Suddenly, the daughter starts to tug on one of the toys hanging on the bag the father is carrying. She mouths the word, “please” and begins to really tug on the toy. Chaos hits. The stroller slides off the father’s shoulder. He still has a good grip on the rest of the stuff, but the mother is frustrated. The camera cuts to a close up of her completely changing her confident expression. She now looks startled and less assured in herself and her family. The camera cuts back to the family as a whole. The father is seen picking up the stroller with much effort. His daughter merely watches as he struggles. The mother is adjusting the weight of her son in her arms. She looks exhausted and physically hurt. The camera cuts back to a close up of her in her frustration and pain. She is clearly struggling, too. 

This is a comical scene. The director most certainly had designed this ad to be relatable for parents. The director wanted there to be an “all is well” part leading to an “uh-oh.” There are plenty of uh-ohs in a parent’s day. 


The camera cuts to the father dropping the other bags slung on his left arm. His daughter is seen still attempting to grab the toy attached to the bag. The mother is smiling now with her handful of stuff, talking to her daughter. The camera cuts to a close up of the father now biting down on the bagel {holding it with his teeth} as he attempts to get a better grip on the other stuff he is carrying. He is an absolute mess. His wife is seen walking ahead of him with the children. She now looks stressed.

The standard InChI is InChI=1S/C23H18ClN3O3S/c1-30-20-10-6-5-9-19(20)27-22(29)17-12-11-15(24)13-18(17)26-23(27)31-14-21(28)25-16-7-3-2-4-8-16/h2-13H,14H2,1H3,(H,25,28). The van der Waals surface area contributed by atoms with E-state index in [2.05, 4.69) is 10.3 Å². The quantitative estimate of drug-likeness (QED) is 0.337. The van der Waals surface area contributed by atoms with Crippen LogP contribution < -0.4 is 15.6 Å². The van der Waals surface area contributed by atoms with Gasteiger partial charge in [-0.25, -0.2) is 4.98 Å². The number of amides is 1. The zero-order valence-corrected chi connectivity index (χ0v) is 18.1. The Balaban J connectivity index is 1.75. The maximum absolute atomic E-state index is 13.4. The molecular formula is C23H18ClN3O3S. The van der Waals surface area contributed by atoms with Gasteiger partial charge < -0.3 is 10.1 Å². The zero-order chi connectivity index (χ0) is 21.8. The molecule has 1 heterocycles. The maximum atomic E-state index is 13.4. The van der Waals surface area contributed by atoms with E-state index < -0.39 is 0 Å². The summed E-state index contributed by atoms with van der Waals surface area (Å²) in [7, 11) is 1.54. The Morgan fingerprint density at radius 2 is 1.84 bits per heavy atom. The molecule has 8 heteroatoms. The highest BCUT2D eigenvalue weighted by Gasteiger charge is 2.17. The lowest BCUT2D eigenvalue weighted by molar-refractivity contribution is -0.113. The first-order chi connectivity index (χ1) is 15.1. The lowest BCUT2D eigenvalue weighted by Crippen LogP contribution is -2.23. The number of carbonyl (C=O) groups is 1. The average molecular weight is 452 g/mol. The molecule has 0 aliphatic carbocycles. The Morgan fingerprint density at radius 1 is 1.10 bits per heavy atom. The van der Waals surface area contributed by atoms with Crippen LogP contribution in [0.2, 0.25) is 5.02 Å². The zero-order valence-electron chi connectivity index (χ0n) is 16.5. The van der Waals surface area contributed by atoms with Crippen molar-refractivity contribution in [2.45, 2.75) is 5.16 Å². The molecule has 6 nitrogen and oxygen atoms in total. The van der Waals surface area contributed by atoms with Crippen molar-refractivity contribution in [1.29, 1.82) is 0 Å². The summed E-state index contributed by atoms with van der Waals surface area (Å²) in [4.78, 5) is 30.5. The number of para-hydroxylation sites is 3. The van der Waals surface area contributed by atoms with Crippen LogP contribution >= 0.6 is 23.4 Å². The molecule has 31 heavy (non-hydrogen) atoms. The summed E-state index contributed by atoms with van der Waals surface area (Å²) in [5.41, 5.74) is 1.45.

The father is struggling to walk now. He is seen behind the mother and children dropping the bags and stuffed animals. The daughter is now in front of all of them, unfazed by the stress her parents are under. She is smiling and looking very excited at what is in front of her. The camera then cuts to the family getting to their car. The daughter is seen dropping her stuffed animal and backpack on the ground. The mother puts her drink on the top of the car. The father and mother are seen putting their kids in the car. The father is buckling his daughter’s seatbelt. The camera cuts to a close up of her seatbelt being buckled. 


Out of nowhere, the daughter erupts into a panic and starts to throw popcorn everywhere in the car and at her father. The father looks disgusted, frustrated, and flabbergasted. The mother is seen buckling in her son’s seatbelt with ease. 


The camera cuts to a blue screen conveying four small images: an infant car seat, a toddler car seat, an adult car seat with a seatbelt shown across it, and a seatbelt.  


The director chose to show the audience these images to prove the point that parenting is a messy job, and that nothing is perfect. No matter how prepared you may be as a parent, there will always be difficulties along the way. This is especially shown in the opening scene when the parents look confident, and in the scene when the daughter causes the father to drop all his stuff, causing chaos. However, as long as they are doing the best they can to protect their children, everything will be okay. That is the message the director is trying to get across. And this is conveyed through the importance of seatbelts and car safety.